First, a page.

The disappearance of the huge car production factory at Longbridge is testimony to what happens when customers lose faith in your product.
Having learned the lesson that constant improvement and innovation is not optional if you want to keep your customers happy, Rover Cars made intense but ultimately futile efforts to survive.
As the late seminal guru Dr W Edwards Deming explained, customer satisfaction is not enough and it is essential to create delight. And a lack of delight among customers seems to be the fate of a global corporate giant.
South Korean company Samsung Electronics has recently reported a 60 per cent slump in its quarterly operating profits compared to the same period in 2013. Samsung’s decline in the smartphone market has been remarkably rapid. Having captured a large slice of the global market for smartphones in which Apple had become so dominant, it is now under attack from Chinese and Indian competitors able to make cheaper alternatives. Fascinatingly, Apple is defying the predictions of analysts who’d written its obituary and is fighting back by producing phones with larger screens to rival Samsung’s products.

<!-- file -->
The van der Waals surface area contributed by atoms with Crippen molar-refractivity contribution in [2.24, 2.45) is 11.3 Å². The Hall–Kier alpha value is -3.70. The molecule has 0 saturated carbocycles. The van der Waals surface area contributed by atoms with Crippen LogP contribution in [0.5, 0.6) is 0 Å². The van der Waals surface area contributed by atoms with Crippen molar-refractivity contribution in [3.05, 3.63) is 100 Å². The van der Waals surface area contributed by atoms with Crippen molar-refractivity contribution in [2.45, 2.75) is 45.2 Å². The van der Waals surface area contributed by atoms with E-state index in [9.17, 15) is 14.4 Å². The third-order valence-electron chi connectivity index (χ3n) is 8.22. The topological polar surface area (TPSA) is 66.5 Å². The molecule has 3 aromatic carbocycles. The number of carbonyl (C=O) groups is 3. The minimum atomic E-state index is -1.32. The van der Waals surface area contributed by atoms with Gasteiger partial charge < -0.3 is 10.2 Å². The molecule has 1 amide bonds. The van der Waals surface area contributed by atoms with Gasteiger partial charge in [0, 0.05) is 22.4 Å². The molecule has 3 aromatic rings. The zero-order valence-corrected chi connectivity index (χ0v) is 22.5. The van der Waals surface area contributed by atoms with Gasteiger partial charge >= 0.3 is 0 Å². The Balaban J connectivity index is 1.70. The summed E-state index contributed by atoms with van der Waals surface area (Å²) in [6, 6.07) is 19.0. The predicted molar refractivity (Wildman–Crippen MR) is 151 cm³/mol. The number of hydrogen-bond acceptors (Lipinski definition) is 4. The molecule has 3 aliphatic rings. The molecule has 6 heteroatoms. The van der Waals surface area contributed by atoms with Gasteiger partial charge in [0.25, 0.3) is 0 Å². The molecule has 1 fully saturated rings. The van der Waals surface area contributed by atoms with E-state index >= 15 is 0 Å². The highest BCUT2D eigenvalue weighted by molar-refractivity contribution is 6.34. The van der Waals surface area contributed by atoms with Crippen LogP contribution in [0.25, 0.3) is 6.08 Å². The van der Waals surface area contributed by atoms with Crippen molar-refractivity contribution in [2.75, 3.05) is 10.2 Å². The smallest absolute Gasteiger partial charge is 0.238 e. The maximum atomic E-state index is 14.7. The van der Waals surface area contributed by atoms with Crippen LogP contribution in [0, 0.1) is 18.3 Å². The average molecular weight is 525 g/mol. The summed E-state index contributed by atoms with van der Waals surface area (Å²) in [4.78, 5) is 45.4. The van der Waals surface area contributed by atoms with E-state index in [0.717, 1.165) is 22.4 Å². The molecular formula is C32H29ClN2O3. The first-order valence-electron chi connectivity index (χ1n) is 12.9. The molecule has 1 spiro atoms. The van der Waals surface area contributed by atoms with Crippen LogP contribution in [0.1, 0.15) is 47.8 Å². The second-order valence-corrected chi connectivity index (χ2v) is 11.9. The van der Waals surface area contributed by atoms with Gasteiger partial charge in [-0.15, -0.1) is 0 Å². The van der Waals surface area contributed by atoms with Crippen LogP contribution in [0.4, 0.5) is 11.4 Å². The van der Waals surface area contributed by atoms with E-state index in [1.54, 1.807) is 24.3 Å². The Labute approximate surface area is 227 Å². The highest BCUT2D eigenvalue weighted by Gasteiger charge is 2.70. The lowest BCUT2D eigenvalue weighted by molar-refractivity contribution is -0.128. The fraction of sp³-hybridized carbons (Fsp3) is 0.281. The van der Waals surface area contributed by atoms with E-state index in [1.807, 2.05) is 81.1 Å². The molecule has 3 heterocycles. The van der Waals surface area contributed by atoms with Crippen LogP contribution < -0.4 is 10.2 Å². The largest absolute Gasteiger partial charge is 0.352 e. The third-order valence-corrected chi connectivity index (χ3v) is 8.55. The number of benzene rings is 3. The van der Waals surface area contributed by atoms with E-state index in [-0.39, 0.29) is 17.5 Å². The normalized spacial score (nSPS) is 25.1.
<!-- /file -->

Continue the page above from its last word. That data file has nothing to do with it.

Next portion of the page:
Samsung is so desperate to maintain market share it is cutting prices. In all likelihood, this probably won’t be enough and Samsung will be subject to the turbulence and vortex of decline we’ve seen in Ericsson, HTC, Motorola, BlackBerry and Nokia. Samsung, it should be noted, is a company in which there is an intense culture of improvement and commitment to innovation. What does this suggest?